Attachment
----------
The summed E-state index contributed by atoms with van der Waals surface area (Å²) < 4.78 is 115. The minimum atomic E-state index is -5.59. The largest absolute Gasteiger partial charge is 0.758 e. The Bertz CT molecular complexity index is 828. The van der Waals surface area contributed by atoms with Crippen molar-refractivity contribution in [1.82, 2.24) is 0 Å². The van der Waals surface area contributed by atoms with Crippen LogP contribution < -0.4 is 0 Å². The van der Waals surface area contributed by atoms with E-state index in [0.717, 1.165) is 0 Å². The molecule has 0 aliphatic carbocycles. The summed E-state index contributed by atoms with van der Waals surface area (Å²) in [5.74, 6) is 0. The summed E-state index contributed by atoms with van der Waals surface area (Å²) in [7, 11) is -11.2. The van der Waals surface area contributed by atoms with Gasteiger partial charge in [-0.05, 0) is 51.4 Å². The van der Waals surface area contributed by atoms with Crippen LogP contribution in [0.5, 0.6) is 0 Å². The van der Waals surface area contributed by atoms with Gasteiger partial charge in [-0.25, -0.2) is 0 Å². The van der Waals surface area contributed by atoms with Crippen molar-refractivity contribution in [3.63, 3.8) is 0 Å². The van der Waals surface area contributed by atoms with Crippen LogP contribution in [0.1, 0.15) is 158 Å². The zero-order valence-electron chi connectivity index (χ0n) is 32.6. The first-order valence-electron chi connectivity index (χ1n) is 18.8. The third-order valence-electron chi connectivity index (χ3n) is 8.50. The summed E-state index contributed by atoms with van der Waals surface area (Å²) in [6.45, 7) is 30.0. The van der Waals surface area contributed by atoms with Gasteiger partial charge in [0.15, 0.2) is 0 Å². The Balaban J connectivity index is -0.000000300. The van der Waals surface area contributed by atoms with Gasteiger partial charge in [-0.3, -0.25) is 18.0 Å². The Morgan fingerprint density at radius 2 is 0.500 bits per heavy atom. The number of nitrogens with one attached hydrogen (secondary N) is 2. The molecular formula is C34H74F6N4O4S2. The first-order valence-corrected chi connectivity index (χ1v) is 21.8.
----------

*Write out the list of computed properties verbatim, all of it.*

The summed E-state index contributed by atoms with van der Waals surface area (Å²) < 4.78 is 115. The minimum atomic E-state index is -5.59. The largest absolute Gasteiger partial charge is 0.758 e. The Bertz CT molecular complexity index is 828. The van der Waals surface area contributed by atoms with Crippen molar-refractivity contribution in [1.82, 2.24) is 0 Å². The van der Waals surface area contributed by atoms with Crippen LogP contribution < -0.4 is 0 Å². The van der Waals surface area contributed by atoms with E-state index in [0.717, 1.165) is 0 Å². The molecule has 0 aliphatic carbocycles. The summed E-state index contributed by atoms with van der Waals surface area (Å²) in [5.74, 6) is 0. The summed E-state index contributed by atoms with van der Waals surface area (Å²) in [7, 11) is -11.2. The van der Waals surface area contributed by atoms with Gasteiger partial charge in [-0.05, 0) is 51.4 Å². The van der Waals surface area contributed by atoms with Crippen LogP contribution in [0.5, 0.6) is 0 Å². The van der Waals surface area contributed by atoms with Gasteiger partial charge in [-0.25, -0.2) is 0 Å². The van der Waals surface area contributed by atoms with Crippen molar-refractivity contribution in [3.63, 3.8) is 0 Å². The van der Waals surface area contributed by atoms with Crippen LogP contribution in [0.1, 0.15) is 158 Å². The zero-order valence-electron chi connectivity index (χ0n) is 32.6. The first-order valence-electron chi connectivity index (χ1n) is 18.8. The third-order valence-electron chi connectivity index (χ3n) is 8.50. The summed E-state index contributed by atoms with van der Waals surface area (Å²) in [6.45, 7) is 30.0. The van der Waals surface area contributed by atoms with Gasteiger partial charge in [0.15, 0.2) is 0 Å². The Balaban J connectivity index is -0.000000300. The van der Waals surface area contributed by atoms with Gasteiger partial charge in [-0.3, -0.25) is 18.0 Å². The Morgan fingerprint density at radius 2 is 0.500 bits per heavy atom. The number of nitrogens with one attached hydrogen (secondary N) is 2. The molecular formula is C34H74F6N4O4S2. The first-order valence-corrected chi connectivity index (χ1v) is 21.8.